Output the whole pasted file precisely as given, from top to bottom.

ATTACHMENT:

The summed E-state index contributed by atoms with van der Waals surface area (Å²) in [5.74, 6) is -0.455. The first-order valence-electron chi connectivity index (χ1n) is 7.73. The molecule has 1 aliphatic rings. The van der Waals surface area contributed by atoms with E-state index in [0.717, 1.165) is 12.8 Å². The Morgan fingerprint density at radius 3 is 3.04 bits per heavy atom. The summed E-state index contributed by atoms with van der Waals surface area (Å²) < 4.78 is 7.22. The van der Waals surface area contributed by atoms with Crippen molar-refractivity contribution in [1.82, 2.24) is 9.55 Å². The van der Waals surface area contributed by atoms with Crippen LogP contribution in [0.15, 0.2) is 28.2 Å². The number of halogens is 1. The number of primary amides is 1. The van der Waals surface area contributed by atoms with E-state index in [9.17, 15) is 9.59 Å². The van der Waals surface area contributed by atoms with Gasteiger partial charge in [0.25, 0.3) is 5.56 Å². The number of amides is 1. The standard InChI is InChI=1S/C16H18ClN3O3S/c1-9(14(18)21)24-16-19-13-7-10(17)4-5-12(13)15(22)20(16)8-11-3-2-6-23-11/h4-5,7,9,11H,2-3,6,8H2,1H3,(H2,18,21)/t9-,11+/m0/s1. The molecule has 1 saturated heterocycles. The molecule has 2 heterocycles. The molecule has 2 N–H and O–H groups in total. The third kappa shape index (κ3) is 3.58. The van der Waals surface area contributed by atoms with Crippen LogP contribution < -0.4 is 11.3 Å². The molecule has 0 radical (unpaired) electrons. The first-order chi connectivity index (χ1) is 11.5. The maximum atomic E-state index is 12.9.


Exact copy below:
The summed E-state index contributed by atoms with van der Waals surface area (Å²) in [5.74, 6) is -0.455. The first-order valence-electron chi connectivity index (χ1n) is 7.73. The molecule has 1 aliphatic rings. The van der Waals surface area contributed by atoms with E-state index in [0.717, 1.165) is 12.8 Å². The Morgan fingerprint density at radius 3 is 3.04 bits per heavy atom. The summed E-state index contributed by atoms with van der Waals surface area (Å²) < 4.78 is 7.22. The van der Waals surface area contributed by atoms with Crippen molar-refractivity contribution in [1.82, 2.24) is 9.55 Å². The van der Waals surface area contributed by atoms with Crippen LogP contribution in [0.15, 0.2) is 28.2 Å². The number of halogens is 1. The number of primary amides is 1. The van der Waals surface area contributed by atoms with E-state index in [9.17, 15) is 9.59 Å². The van der Waals surface area contributed by atoms with Gasteiger partial charge in [0.25, 0.3) is 5.56 Å². The number of amides is 1. The standard InChI is InChI=1S/C16H18ClN3O3S/c1-9(14(18)21)24-16-19-13-7-10(17)4-5-12(13)15(22)20(16)8-11-3-2-6-23-11/h4-5,7,9,11H,2-3,6,8H2,1H3,(H2,18,21)/t9-,11+/m0/s1. The molecule has 1 saturated heterocycles. The molecule has 2 heterocycles. The molecule has 2 N–H and O–H groups in total. The third kappa shape index (κ3) is 3.58. The van der Waals surface area contributed by atoms with Crippen LogP contribution < -0.4 is 11.3 Å². The molecule has 0 radical (unpaired) electrons. The first-order chi connectivity index (χ1) is 11.5. The maximum atomic E-state index is 12.9.